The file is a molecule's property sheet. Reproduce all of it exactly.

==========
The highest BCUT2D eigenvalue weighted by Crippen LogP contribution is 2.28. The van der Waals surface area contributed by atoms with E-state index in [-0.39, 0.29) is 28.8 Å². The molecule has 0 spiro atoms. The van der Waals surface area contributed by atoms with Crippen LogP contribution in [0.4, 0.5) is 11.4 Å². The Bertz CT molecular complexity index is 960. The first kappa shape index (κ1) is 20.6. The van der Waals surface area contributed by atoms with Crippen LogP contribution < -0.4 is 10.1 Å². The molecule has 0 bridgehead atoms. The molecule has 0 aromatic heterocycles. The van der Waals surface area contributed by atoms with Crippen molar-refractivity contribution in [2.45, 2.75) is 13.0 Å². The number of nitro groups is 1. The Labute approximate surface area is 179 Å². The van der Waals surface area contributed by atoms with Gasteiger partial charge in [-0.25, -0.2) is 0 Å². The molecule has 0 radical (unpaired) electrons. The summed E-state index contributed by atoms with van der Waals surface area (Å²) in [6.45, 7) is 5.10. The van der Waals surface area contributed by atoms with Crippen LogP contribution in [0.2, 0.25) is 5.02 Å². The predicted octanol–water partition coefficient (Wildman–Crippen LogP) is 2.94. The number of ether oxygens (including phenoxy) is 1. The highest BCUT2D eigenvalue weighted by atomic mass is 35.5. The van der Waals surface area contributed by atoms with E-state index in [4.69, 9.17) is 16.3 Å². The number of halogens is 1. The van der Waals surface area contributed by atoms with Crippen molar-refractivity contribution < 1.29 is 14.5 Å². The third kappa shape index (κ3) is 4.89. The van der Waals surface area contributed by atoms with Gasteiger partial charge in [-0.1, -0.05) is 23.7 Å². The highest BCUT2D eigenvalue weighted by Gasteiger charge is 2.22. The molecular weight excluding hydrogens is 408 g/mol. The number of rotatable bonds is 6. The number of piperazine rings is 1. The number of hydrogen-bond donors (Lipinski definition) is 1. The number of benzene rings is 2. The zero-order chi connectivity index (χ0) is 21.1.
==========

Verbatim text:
The highest BCUT2D eigenvalue weighted by Crippen LogP contribution is 2.28. The van der Waals surface area contributed by atoms with E-state index in [-0.39, 0.29) is 28.8 Å². The molecule has 0 spiro atoms. The van der Waals surface area contributed by atoms with Crippen LogP contribution in [0.4, 0.5) is 11.4 Å². The Bertz CT molecular complexity index is 960. The first kappa shape index (κ1) is 20.6. The van der Waals surface area contributed by atoms with Crippen LogP contribution < -0.4 is 10.1 Å². The molecule has 0 bridgehead atoms. The molecule has 0 aromatic heterocycles. The van der Waals surface area contributed by atoms with Crippen molar-refractivity contribution in [2.45, 2.75) is 13.0 Å². The number of nitro groups is 1. The Labute approximate surface area is 179 Å². The van der Waals surface area contributed by atoms with Gasteiger partial charge in [-0.25, -0.2) is 0 Å². The molecule has 0 radical (unpaired) electrons. The summed E-state index contributed by atoms with van der Waals surface area (Å²) in [6.45, 7) is 5.10. The van der Waals surface area contributed by atoms with Crippen LogP contribution in [0.2, 0.25) is 5.02 Å². The predicted octanol–water partition coefficient (Wildman–Crippen LogP) is 2.94. The number of ether oxygens (including phenoxy) is 1. The highest BCUT2D eigenvalue weighted by atomic mass is 35.5. The van der Waals surface area contributed by atoms with E-state index in [4.69, 9.17) is 16.3 Å². The number of halogens is 1. The van der Waals surface area contributed by atoms with Crippen molar-refractivity contribution < 1.29 is 14.5 Å². The third kappa shape index (κ3) is 4.89. The van der Waals surface area contributed by atoms with Gasteiger partial charge in [-0.1, -0.05) is 23.7 Å². The highest BCUT2D eigenvalue weighted by Gasteiger charge is 2.22. The molecular weight excluding hydrogens is 408 g/mol. The number of rotatable bonds is 6. The number of piperazine rings is 1. The number of hydrogen-bond donors (Lipinski definition) is 1. The number of benzene rings is 2. The zero-order chi connectivity index (χ0) is 21.1.